Ostroff Injury Law Victorious After Six-Year Legal Battle with Greyhound Bus Company
Philadelphia, PA – Ostroff Injury Law is proud to announce that after a massive six years legal battle, the firm has settled the final cases related to a 2013 Greyhound bus crash in Union County, PA. Ostroff Injury Law successfully represented 23 victims from eight different countries against Greyhound Lines, Inc., one of the largest bus operators in the United States. The firm’s recoveries total $21.3 million in verdicts and settlements (including delay damages and post-verdict interest), for its injured clients and for the estate of a tourist from Vietnam, who died in the crash.
“We have been fighting Greyhound for years over this crash, from the date the first victim retained us to the final settlement,” said Ostroff Injury Law partner Jon Ostroff. “After six years, more than 75 depositions, seven weeks of trial and two separate appeals, I am proud beyond words of our firm’s success for each of our clients.”
The litigation arose after a Greyhound bus carrying more than 40 passengers collided with a tractor trailer on Interstate 80 in Pennsylvania on October 9, 2013. The bus was traveling from New York, NY to Cleveland, OH when its driver, Sabrina Anderson, fell asleep at the wheel. The bus then left its lane of travel at approximately 67 miles per hour and slammed into the back of a tractor trailer, driven by Akos Gubica. Anderson testified that prior to blacking out, her right leg went numb and would not move off the accelerator.
Ostroff Injury Law asserted that Greyhound was responsible for Anderson’s conduct and independently liable for the collision due to its failure to take reasonable steps to prevent driver fatigue. Greyhound disputed the claims about its safety procedures, arguing that the crash occurred because Gubica was driving his truck at a speed of only 16 miles per hour and had failed to activate his flashing hazard lights.
The jury found Greyhound Lines, Inc. and Anderson to be 100 percent at fault for the collision, despite the fact that the investigating state trooper had testified and blamed this crash on Gubica. On July 22, 2016, after a seven-week trial, a Philadelphia jury awarded a total of $5.05 million in separate verdicts to each of the four plaintiffs in Hoang v. Greyhound. The award includes $3.05 million in total compensatory damages and $2 million in total punitive damages. The punitive damages were awarded by the jury against Greyhound and its driver, as a punishment for their reckless corporate conduct.
“My sincere hope is that the substantial compensatory and punitive damages that Greyhound was forced to pay will cause them to re-think their safety program and their obligation to safely transport their passengers.” Ostroff said
Greyhound appealed two entirely separate issues unsuccessfully. The first appeal arose well before trial. It related to damning evidence that Ostroff Law fought for years to obtain and Greyhound refused to provide. This issue was appealed by Greyhound twice, first at the Superior Court level and again at the Supreme Court level. Both Courts found in favor of Ostroff Law’s clients and forced Greyhound to turn over thousands of documents. Greyhound was also required to produce a videotape of its lawyers coaching Anderson on how to answer questions at her deposition. She was forced to practice handling lawyer’s questions about a stroke she never mentioned to doctors until many weeks after this crash.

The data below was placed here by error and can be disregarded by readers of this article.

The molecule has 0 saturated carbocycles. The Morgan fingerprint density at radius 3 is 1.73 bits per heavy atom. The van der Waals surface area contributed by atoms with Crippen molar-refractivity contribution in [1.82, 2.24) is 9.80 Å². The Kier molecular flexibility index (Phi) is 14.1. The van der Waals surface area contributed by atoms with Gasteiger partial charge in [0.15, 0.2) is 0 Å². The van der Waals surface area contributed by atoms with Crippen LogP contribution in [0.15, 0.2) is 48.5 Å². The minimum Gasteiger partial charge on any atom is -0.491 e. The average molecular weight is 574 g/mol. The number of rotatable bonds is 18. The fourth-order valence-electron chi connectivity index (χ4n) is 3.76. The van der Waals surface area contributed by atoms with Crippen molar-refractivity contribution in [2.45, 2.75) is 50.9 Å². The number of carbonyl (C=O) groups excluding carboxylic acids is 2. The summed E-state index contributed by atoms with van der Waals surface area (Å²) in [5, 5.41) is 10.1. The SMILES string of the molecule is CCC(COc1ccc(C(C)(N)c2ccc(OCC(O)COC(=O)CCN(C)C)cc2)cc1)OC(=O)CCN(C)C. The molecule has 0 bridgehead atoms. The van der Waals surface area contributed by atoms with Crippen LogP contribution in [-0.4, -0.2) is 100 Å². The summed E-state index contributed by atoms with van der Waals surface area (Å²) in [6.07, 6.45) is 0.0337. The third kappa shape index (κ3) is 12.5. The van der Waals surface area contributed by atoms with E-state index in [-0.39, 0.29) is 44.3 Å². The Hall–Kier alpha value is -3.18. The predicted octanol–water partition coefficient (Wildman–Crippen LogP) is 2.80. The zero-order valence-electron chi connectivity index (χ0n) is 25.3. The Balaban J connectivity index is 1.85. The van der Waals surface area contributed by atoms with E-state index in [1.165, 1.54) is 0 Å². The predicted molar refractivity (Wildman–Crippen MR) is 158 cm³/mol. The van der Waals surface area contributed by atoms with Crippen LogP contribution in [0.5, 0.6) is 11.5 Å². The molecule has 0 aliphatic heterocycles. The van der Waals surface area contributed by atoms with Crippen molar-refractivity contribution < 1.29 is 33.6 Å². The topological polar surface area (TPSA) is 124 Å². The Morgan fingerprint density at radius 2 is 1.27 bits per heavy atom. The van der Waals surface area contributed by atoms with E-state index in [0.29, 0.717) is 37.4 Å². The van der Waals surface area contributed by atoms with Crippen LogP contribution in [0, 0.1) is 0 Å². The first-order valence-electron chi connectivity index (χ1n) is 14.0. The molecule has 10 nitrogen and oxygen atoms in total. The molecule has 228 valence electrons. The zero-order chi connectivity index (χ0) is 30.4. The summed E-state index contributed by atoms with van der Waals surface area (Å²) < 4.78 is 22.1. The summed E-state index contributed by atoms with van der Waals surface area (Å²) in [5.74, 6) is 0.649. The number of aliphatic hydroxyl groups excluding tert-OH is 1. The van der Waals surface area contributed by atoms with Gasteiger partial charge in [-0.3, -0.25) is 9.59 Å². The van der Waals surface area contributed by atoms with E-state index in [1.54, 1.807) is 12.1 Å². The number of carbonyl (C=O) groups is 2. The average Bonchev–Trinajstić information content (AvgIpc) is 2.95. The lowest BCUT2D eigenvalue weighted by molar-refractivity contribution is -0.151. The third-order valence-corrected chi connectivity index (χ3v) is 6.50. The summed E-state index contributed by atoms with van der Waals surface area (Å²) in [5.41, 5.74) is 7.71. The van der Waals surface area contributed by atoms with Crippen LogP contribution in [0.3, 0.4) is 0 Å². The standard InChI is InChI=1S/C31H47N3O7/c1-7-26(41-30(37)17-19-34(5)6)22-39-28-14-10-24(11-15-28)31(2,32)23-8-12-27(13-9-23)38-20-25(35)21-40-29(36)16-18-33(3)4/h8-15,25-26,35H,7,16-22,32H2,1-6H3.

Ostroff said: “It was clear from the verdict that the jury didn’t buy what Greyhound was selling. Their driver didn’t have a stroke. The evidence and testimony at trial overwhelmingly established that Greyhound’s bus driver fell asleep and caused this crash. It also established that by failing to enforce it’s own safety rules and pushing drivers beyond their limits, Greyhound wasn’t doing enough to protect its passengers from tired drivers falling asleep at the wheel. As a result, a trusting passenger tragically died and many others were seriously hurt.”
Greyhound also appealed the jury verdict. This post-trial appeal was also rejected by the Pennsylvania Superior Court, which upheld the jury verdict. Despite Greyhound’s six-year effort to defend this case, Ostroff Injury Law prevailed for each of their 23 clients.
The conclusion of Brown v. Greyhound Lines in August 2019 marked the final case stemming from this 2013 crash. The last client to settle with Greyhound was passenger Keith Pressman, who suffered from post-concussive syndrome and a right hip labral tear, requiring arthroscopic surgery. His claim settled for over $3.1 million dollars.
“These cases are a modern story of David and Goliath.” Ostroff added. “Our outstanding team of attorneys, paralegals, and support staff successfully stood up to one of the largest transportation companies in the world, putting in countless hours for the people whose lives were forever changed by this tragic crash.”
About Ostroff Injury Law For nearly three decades, Ostroff Injury Law has recovered hundreds of millions of dollars for injured victims. The firm has fought for clients against negligent parties in lawsuits involving passenger and commercial vehicle accidents, slip and fall incidents and medical malpractice. In the past four years alone (2016-2019), Ostroff Injury law has recovered more than $100 million for its clients.